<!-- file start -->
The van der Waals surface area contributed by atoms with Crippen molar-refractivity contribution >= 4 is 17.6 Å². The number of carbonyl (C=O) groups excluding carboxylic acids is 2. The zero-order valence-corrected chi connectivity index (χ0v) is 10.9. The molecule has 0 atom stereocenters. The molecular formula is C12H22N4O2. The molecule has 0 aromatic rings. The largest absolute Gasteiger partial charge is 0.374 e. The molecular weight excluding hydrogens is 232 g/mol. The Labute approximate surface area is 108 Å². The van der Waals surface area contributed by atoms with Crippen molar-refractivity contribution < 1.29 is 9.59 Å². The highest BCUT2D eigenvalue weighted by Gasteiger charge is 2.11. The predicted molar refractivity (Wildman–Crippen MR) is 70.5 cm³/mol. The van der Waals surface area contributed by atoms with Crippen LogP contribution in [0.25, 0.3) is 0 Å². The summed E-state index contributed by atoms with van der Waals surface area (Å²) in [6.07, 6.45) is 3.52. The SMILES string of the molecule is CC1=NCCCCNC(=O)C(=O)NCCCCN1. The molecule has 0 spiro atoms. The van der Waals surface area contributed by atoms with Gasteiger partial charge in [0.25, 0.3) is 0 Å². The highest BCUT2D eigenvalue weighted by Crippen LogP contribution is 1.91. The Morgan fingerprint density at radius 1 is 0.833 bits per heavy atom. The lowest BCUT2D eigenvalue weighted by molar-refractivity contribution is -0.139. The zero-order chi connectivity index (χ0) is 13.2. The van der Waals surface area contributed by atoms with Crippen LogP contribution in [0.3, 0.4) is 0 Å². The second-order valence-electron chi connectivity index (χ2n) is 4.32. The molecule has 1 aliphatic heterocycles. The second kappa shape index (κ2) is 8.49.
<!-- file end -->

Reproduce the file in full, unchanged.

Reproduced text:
The van der Waals surface area contributed by atoms with Crippen molar-refractivity contribution >= 4 is 17.6 Å². The number of carbonyl (C=O) groups excluding carboxylic acids is 2. The zero-order valence-corrected chi connectivity index (χ0v) is 10.9. The molecule has 0 atom stereocenters. The molecular formula is C12H22N4O2. The molecule has 0 aromatic rings. The largest absolute Gasteiger partial charge is 0.374 e. The molecular weight excluding hydrogens is 232 g/mol. The Labute approximate surface area is 108 Å². The van der Waals surface area contributed by atoms with Crippen molar-refractivity contribution < 1.29 is 9.59 Å². The highest BCUT2D eigenvalue weighted by Gasteiger charge is 2.11. The predicted molar refractivity (Wildman–Crippen MR) is 70.5 cm³/mol. The van der Waals surface area contributed by atoms with Crippen LogP contribution in [0.25, 0.3) is 0 Å². The summed E-state index contributed by atoms with van der Waals surface area (Å²) in [6.07, 6.45) is 3.52. The SMILES string of the molecule is CC1=NCCCCNC(=O)C(=O)NCCCCN1. The molecule has 0 spiro atoms. The van der Waals surface area contributed by atoms with Gasteiger partial charge in [0.25, 0.3) is 0 Å². The highest BCUT2D eigenvalue weighted by Crippen LogP contribution is 1.91. The Morgan fingerprint density at radius 1 is 0.833 bits per heavy atom. The lowest BCUT2D eigenvalue weighted by molar-refractivity contribution is -0.139. The zero-order chi connectivity index (χ0) is 13.2. The van der Waals surface area contributed by atoms with Crippen LogP contribution in [0.3, 0.4) is 0 Å². The second-order valence-electron chi connectivity index (χ2n) is 4.32. The molecule has 1 aliphatic heterocycles. The second kappa shape index (κ2) is 8.49.